Edwards’ valve lead over Medtronic widens
Considering Medtronic is five times the size of Edwards Lifesciences it probably shouldn’t be receiving the drubbing on transcatheter aortic valves that its smaller rival is dishing out. Yesterday the smaller group secured expanded US approval of two versions of its Sapien valve – and Medtronic had to issue a warning after one its valve implantation devices was linked to 19 patient deaths.
This is a testament to specialisation: valves are pretty much all Edwards does, whereas Medtronic is involved in everything from bone grafts to deep brain stimulators. And Medtronic is expected to get expanded approval for its transcatheter aortic valve in a year or so. But that is a long time to have your rival with sole control of this wider market, and the new problems will not help. Goliath is not dead, but David is definitely ahead on points.
The extension of approval of Sapien XT and Sapien 3 to include their use in patients at intermediate risk from open heart surgery was widely expected following the positive results in this population posted four months ago, including those of the Partner II trial (ACC – Transcatheter aortic valves march on, April 4, 2016).
Approval is not so important in itself – many doctors were already using these valves off-label in this population – but for reimbursement purposes. Medicare will pay for Sapien 3 in intermediate risk patients immediately, Wells Fargo analysts wrote, adding that they believe it will be difficult for any centre in the US to not stock Sapien 3 and Sapien XT now they are the only devices with an intermediate indication.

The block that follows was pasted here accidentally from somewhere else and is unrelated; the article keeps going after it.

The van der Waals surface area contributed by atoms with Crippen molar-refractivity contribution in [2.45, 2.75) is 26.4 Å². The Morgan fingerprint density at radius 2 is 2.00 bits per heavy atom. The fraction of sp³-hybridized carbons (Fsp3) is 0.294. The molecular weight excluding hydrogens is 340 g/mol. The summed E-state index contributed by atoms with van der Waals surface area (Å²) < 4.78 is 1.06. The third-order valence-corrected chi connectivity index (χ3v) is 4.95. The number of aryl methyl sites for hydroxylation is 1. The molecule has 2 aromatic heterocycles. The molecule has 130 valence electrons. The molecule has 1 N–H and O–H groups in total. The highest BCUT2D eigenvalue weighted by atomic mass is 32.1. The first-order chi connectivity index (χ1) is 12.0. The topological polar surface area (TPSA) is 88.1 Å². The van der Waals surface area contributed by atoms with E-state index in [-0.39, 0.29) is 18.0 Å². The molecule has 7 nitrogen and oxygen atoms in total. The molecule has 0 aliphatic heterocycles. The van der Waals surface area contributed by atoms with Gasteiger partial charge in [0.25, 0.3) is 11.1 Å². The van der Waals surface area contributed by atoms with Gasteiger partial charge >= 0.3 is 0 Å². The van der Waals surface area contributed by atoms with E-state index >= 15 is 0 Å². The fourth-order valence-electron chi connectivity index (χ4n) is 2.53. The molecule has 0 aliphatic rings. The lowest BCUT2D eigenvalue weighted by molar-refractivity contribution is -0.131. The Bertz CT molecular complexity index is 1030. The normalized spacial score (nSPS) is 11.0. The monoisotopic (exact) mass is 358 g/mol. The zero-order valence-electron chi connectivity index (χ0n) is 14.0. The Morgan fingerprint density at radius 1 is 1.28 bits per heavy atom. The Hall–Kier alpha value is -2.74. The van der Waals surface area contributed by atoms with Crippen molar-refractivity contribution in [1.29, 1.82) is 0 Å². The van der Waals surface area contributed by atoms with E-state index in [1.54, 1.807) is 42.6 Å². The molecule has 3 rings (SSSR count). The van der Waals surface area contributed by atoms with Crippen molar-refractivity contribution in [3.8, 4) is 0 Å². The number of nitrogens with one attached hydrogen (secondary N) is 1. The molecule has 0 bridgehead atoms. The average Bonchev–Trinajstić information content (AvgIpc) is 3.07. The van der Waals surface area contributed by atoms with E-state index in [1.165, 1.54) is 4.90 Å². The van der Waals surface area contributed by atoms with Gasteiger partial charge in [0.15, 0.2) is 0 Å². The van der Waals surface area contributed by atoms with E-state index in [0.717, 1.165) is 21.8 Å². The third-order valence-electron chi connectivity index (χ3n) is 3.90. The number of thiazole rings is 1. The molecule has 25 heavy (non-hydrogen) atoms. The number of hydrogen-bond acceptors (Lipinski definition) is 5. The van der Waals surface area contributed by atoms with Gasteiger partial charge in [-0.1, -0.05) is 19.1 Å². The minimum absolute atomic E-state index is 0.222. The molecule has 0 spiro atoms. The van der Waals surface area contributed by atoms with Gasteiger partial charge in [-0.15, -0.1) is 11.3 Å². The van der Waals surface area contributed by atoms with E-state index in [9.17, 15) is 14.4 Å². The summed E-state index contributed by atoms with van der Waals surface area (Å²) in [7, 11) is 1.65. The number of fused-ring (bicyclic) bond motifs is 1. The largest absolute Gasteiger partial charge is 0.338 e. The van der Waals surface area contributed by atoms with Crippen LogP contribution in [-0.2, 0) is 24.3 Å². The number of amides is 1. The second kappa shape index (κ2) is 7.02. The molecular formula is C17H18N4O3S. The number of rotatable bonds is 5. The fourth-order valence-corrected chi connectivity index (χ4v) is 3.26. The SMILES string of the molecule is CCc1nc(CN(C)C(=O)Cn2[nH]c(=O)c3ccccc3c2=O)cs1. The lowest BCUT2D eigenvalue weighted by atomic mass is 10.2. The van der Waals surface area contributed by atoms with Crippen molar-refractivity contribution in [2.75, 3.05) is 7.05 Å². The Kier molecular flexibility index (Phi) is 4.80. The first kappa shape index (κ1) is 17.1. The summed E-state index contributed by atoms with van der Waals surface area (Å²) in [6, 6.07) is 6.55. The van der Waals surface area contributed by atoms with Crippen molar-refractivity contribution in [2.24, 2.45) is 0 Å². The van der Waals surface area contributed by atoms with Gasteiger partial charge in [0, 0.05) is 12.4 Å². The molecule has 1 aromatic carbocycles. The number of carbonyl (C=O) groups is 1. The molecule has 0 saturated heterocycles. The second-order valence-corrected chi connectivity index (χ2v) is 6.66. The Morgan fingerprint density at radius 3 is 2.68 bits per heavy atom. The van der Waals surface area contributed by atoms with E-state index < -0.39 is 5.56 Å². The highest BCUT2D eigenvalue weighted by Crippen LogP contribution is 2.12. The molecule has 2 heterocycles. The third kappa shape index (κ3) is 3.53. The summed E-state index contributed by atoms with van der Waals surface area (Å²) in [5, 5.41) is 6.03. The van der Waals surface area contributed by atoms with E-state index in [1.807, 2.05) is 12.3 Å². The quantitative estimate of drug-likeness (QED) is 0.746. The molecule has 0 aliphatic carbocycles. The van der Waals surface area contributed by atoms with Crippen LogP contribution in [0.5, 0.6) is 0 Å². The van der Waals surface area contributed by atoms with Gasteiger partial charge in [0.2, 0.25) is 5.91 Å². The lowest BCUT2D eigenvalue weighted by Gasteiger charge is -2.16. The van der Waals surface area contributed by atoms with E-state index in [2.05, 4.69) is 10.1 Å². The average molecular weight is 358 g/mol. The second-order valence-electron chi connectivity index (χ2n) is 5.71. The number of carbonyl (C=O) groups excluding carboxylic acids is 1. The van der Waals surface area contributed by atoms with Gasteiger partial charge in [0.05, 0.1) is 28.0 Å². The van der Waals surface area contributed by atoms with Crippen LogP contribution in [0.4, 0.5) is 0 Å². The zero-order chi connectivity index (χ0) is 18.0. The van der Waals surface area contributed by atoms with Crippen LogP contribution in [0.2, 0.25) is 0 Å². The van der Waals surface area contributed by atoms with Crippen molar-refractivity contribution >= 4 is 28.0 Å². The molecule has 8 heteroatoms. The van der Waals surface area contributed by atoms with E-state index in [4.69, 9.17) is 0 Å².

The only ones for now, that is. In a year or so at least one variant of Medtronic’s competing CoreValve product ought to get the green light in intermediate-risk patients; various iterations of CoreValve are already approved in the US for high-risk and inoperable patients.
But that’s still quite a lag, especially considering the size of the new group of patients Edwards can now address. There are thought to be around twice as many intermediate-risk as high and extreme-risk patients in the US, meaning the approval essentially triples the market.
Unusually, Sapien 3 has secured the FDA’s blessing in intermediate-risk patients before getting European approval here: CE mark is expected early next year. Medtronic’s competing CoreValve Evolut R valve got CE mark for this group earlier this month.
But the device used to deliver the Evolut R valve has run into trouble. This week Medtronic wrote to doctors to warn of a risk of vascular trauma in transcatheter aortic valve replacement procedures when the EnVeo R delivery catheter system is used. This followed an internal analysis which linked the product with blood vessel damage in 39 patients, 19 of whom died.
The product is not being withdrawn from the market as it is not itself faulty. Instead the blame has been placed on user error: Medtronic has advised cardiologists not to force the device if they feel resistance, and retract the delivery system if they see its tip bend unexpectedly on the angiogram.
The deaths sound alarming but this is nothing more than a minor setback unlikely to affect the sales of EnVeo R or the valve it delivers. But this has been another week when everything went right for Edwards and not so well for Medtronic. There have been quite a few weeks like that.